Ong Khan

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Toghrul
Wang Khan (King)
WangKhan.JPG
Wang Khan "Toghrul" in Le Livre des Merveilles, 15th century. He is depicted with the gown of a Cardinal rather than a King, and with his attendants (right) holding Christian crosses, in relation to his identification with Prester John in the Occident. He is receiving two envoys from Genghis Khan (kneeling).[1]
Reign - 1203
Died 1203

Wang Khan, (Mongolian:Тоорил хан, Ван хан; Chinese: 王汗; pinyin: Wáng Hàn) also Ong Khan, was the title given to the Kerait ruler Toghrul by the Jurchen Jin Dynasty of China. Like the rest of his tribe he may have been a Nestorian Christian. Wang Khan was the anda (blood brother) of Temüjin's (later Genghis Khan) father Yesükhei, and acted as a patron and early ally for Temüjin.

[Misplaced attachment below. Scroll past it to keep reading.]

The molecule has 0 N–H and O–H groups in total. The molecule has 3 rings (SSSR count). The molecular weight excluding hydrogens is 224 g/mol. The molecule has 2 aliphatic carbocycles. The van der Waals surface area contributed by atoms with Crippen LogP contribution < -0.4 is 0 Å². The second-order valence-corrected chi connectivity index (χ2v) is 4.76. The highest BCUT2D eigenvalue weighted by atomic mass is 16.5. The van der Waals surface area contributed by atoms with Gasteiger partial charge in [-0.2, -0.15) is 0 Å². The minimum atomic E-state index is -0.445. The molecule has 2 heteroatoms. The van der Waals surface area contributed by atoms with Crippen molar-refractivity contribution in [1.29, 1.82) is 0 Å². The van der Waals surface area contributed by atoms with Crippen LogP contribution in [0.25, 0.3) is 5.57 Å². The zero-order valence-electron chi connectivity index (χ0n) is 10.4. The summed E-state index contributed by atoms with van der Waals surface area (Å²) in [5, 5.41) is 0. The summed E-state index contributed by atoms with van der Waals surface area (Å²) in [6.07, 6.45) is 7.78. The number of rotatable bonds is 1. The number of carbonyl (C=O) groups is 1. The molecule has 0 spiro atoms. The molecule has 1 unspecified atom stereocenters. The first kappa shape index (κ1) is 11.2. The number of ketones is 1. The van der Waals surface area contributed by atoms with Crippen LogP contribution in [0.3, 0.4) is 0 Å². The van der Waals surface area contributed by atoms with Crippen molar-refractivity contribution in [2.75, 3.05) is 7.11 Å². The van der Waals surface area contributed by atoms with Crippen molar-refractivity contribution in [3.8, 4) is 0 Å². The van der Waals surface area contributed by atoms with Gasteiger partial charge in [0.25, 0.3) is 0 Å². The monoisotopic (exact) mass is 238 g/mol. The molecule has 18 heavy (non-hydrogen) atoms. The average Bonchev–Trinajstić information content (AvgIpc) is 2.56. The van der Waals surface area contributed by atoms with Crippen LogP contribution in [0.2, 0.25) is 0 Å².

When Temüjin attacked Jamukha for the title of Khan, Toghrul, fearing Temüjin's growing power, plotted with Jamukha to have Temüjin assassinated. Toghrul was killed in 1203 by Naiman soldiers who failed to recognize him as the former was fleeing from a defeat by Genghis Khan. Genghis married his son Tolui to one of Toghrul's nieces, the Nestorian Christian Sorghaghtani Bekhi. Tolui and Sorghaghtani Bekhi became the parents of Möngke Khan and Kublai Khan.

During the 13th century, Wang Khan was one of several Asian or African leaders who was identified with the legend of Prester John.[2]

References[edit]

  1. ^ Marie Therese Gousset, p.42
  2. ^ Igor de Rachewiltz, Papal Envoys to the Great Khans (Stanford University Press, 1971), p. 114.